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Summary:

A new court filing confirms tech companies have formally agreed to pay $324.5 million to settle a class action case over their secret anti-poaching agreement.

Four tech giants have formally put a settlement before court that would put an end to a class action case that accuses them of conspiring to suppress wages in Silicon Valley through no-poaching agreements.

New court filings (embedded below), spotted by Reuters, confirm earlier reports that Apple, Google, Adobe and Intel have agreed to pay $324.5 million to around 64,000 workers.

The settlement, which proposes a schedule of notice and opt-out deadlines, must still be approved by a judge before it can take effect. One of the original plaintiffs, Michael Devine, is objecting to the deal on the grounds that it does do enough to punish the companies, but that will not necessarily halt approval.

The case began in 2011 and has been a hot topic in Silicon Valley, in part because of the role of Apple’s CEO in organizing the anti-poaching agreements.

Unlike many states, non-compete agreements are illegal in California, which is one reason the tech companies sought other ways to restrict employees’ movements.

Correction: an earlier version of this story named IBM instead of Adobe as part of the settlement. IBM was not involved in the proceeding. The story was updated at 12:45am ET.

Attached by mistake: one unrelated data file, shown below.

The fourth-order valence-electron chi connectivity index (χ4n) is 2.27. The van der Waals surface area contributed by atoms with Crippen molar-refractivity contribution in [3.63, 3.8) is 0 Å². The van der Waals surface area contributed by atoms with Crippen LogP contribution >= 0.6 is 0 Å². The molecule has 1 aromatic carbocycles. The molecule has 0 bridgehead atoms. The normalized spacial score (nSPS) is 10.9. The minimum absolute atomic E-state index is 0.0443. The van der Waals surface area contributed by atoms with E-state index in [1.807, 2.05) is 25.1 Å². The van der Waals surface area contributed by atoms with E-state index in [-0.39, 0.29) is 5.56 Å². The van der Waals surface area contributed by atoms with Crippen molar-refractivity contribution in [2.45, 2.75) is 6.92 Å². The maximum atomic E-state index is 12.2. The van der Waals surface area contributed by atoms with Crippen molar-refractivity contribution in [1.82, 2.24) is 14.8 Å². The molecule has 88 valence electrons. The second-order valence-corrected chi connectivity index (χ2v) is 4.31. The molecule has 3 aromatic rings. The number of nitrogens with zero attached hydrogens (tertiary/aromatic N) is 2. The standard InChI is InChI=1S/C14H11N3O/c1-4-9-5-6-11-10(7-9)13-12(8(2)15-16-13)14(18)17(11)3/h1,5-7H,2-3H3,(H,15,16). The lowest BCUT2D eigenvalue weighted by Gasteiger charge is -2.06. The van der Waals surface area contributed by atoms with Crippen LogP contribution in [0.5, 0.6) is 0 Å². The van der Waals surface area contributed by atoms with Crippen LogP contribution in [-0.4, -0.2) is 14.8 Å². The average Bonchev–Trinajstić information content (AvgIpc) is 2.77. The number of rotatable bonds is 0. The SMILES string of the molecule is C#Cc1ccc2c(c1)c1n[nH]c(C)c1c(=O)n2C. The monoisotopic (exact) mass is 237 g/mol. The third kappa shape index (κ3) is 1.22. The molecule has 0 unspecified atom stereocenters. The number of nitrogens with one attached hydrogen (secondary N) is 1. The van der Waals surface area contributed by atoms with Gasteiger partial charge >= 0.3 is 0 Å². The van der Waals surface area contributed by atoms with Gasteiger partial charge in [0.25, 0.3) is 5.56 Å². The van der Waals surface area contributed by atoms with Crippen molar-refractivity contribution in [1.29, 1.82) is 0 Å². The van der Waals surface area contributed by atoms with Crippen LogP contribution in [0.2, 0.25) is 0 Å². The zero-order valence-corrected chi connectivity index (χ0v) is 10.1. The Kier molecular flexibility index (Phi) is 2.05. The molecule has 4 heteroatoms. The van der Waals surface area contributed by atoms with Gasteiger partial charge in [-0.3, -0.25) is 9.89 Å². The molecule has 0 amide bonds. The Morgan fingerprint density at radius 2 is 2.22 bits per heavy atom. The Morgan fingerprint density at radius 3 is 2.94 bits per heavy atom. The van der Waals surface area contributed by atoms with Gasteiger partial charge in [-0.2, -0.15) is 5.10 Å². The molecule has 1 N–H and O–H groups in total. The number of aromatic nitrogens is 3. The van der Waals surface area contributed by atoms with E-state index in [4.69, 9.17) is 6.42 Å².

Proposed Settlement in Wage Class Action

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  1. So how much of the $324M is going to the law firm that filed this? $100M, 150M or more?

    1. Jeff John Roberts jonsmirl Friday, May 23, 2014

      Pretty good guess, Jonsmirl.. I’ve heard 25%, which is pretty standard in these sort of cases..

    2. If the people want to take it on themselves, they always have that option as well.

  2. Don’t they make enough money to spread it around? Even Henry Ford realized that if you paid your workers a decent salary they could afford to buy the product they were making.
    Leslie

  3. So, if the lawyers skim the first 25%, that looks to be about $4,068 per person. Hmmm

    Lawyers win again. What’s new?

    1. The attorneys get paid because the companies did wrong.

      Maybe you should use words like “SKIM” to describe the initial CONSPIRACY to reduce wages by these large corporations/

      If they did not try to cheat against economics rules of competition, the attorneys would not have gotten a cent.

      In the long run, WORKERS WIN.

      You might want to thank these attorneys.

  4. I don’t see IBM mentioned anywhere in the settlement document, I think the writer meant Intuit. Strangely Pixar and Lucasfilm are part of it…

    1. I don’t see IBM either in the settlement or the articles you linked. That’s a pretty big mistake. Will you be posting a correction including one on twitter?

      1. Jeff John Roberts DJ Friday, May 23, 2014

        CarterB and DJ, that should have read Adobe not IBM. Thanks for flagging — I’ve updated the story with a correction note.

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